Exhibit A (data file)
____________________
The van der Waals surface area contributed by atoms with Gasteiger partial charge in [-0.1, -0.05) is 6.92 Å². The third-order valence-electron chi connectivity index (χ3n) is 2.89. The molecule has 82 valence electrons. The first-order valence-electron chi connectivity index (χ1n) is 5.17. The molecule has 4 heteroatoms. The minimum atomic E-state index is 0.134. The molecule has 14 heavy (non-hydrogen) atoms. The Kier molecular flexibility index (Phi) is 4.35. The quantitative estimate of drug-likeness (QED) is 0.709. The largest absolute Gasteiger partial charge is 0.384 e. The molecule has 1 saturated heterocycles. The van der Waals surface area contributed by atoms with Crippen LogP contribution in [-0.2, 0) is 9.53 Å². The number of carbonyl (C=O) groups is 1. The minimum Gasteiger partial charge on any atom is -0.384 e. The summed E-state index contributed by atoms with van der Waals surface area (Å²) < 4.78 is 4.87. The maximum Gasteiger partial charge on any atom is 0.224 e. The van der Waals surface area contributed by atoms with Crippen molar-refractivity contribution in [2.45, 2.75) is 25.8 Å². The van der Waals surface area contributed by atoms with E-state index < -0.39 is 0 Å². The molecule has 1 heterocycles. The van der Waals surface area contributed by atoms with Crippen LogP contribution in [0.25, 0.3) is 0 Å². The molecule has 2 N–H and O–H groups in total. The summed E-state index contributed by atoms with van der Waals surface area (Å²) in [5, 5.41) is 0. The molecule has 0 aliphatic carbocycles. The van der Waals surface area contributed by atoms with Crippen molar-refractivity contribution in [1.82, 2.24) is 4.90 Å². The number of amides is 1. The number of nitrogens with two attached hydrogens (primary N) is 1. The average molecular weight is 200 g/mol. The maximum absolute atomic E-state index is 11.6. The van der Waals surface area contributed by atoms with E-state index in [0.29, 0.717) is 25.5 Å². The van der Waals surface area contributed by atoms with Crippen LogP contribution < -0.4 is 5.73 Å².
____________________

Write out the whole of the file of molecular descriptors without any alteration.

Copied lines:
The van der Waals surface area contributed by atoms with Gasteiger partial charge in [-0.1, -0.05) is 6.92 Å². The third-order valence-electron chi connectivity index (χ3n) is 2.89. The molecule has 82 valence electrons. The first-order valence-electron chi connectivity index (χ1n) is 5.17. The molecule has 4 heteroatoms. The minimum atomic E-state index is 0.134. The molecule has 14 heavy (non-hydrogen) atoms. The Kier molecular flexibility index (Phi) is 4.35. The quantitative estimate of drug-likeness (QED) is 0.709. The largest absolute Gasteiger partial charge is 0.384 e. The molecule has 1 saturated heterocycles. The van der Waals surface area contributed by atoms with Crippen LogP contribution in [-0.2, 0) is 9.53 Å². The number of carbonyl (C=O) groups is 1. The minimum Gasteiger partial charge on any atom is -0.384 e. The summed E-state index contributed by atoms with van der Waals surface area (Å²) < 4.78 is 4.87. The maximum Gasteiger partial charge on any atom is 0.224 e. The van der Waals surface area contributed by atoms with Crippen molar-refractivity contribution in [2.45, 2.75) is 25.8 Å². The van der Waals surface area contributed by atoms with E-state index < -0.39 is 0 Å². The molecule has 1 heterocycles. The van der Waals surface area contributed by atoms with Crippen LogP contribution in [0.25, 0.3) is 0 Å². The molecule has 2 N–H and O–H groups in total. The summed E-state index contributed by atoms with van der Waals surface area (Å²) in [5, 5.41) is 0. The molecule has 0 aliphatic carbocycles. The van der Waals surface area contributed by atoms with Crippen molar-refractivity contribution in [1.82, 2.24) is 4.90 Å². The number of amides is 1. The number of nitrogens with two attached hydrogens (primary N) is 1. The average molecular weight is 200 g/mol. The maximum absolute atomic E-state index is 11.6. The van der Waals surface area contributed by atoms with E-state index in [0.29, 0.717) is 25.5 Å². The van der Waals surface area contributed by atoms with Crippen LogP contribution < -0.4 is 5.73 Å².